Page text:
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"The Prodigal Son in Misery" (third in a series of four)

Hartford, Connecticut


possibly 1838


D. W. Kellogg & Co. (established 1830, renamed 1842)


18-1/4 in x 13-3/4 in x 1 (sight, 14-1/8 in x 10-3/8 in)


Hand-colored lithograph on paper

Credit Line

Historic Odessa Foundation, gift of H. Rodney Sharp

Accession Number



"THE PRODIGAL SON IN MISERY. He would have filled his belly with the Husks that the swine did not eat." is printed across the bottom

Condition Notes

The print exhibits toning. It is poorly matted and in a modern frame.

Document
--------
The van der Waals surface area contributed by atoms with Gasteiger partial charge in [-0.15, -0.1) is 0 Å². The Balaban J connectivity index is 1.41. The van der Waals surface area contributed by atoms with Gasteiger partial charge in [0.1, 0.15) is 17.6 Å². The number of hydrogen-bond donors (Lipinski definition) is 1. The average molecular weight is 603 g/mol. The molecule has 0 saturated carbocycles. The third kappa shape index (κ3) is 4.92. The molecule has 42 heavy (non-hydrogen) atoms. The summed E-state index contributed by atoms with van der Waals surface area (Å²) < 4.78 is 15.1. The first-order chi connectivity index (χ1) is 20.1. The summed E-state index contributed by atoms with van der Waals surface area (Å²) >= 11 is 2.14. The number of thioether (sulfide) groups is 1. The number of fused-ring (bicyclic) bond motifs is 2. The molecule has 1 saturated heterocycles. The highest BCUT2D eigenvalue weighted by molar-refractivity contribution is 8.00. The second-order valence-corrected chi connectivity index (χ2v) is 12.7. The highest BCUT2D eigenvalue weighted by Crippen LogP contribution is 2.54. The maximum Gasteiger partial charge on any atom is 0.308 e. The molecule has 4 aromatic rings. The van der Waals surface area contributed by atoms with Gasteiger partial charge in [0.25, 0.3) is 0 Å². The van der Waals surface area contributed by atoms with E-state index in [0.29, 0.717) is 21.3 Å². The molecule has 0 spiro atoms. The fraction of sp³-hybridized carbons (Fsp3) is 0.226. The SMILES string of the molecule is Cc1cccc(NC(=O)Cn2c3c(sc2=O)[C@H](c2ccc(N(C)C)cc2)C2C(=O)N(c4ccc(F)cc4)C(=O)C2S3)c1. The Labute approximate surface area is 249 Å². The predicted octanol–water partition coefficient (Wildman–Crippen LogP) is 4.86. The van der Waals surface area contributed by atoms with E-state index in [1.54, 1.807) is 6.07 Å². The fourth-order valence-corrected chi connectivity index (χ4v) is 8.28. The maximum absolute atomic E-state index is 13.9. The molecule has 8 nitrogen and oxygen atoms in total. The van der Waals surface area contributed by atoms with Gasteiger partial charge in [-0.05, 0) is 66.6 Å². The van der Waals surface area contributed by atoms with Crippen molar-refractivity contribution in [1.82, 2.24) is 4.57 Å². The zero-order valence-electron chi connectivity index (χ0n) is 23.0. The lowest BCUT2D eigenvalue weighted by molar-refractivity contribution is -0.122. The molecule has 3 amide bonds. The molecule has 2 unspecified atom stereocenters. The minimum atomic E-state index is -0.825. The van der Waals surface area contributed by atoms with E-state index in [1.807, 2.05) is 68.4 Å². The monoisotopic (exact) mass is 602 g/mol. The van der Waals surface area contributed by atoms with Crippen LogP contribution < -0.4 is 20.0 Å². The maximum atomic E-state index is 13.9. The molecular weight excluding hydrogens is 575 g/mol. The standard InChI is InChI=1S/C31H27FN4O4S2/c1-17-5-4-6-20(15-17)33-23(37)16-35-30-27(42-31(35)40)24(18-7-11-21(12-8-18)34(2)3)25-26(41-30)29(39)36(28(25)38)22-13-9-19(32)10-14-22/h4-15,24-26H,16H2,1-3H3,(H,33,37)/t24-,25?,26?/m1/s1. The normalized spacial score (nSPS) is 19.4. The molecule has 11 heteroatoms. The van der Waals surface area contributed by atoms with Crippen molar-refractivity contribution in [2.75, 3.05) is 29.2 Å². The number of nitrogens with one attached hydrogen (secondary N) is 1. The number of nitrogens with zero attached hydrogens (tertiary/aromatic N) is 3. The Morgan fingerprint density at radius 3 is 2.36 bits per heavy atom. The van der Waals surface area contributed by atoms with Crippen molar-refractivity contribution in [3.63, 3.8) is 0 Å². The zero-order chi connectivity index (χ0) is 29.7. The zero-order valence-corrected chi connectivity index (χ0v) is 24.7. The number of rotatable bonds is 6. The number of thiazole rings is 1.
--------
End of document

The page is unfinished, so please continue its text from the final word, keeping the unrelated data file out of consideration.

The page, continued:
Ex coll. H. Rodney Sharp


The print is the third in a series of four that illustrate the well-known story of the Prodigal Son, related in the Bible, Luke 15:11-32.  He accepted his patrimony, left home and squandered it, and found himself destitute. The last print in the series shows him reconciled with his father.  The three other prints are accession nos. 1959.3784, 1959.3785, and 1959.3787.  All of the images follow a four-print set of colored etchings made in 1814 by Amos Doolittle (1754-1832) and published by Shelton & Kensett of Cheshire, Connecticut.

Daniel Wright Kellogg (1807-1874) established his print and lithography company in Hartford in 1830.  In 1842, his younger brothers assumed control of the business and renamed it.  The Kelloggs were competitors of Currier & Ives of New York City.  The Philadelphia Museum of Art dates the series 1838 but does not offer evidence.  See acc. no. 2012-172-191 through 2012-172-194.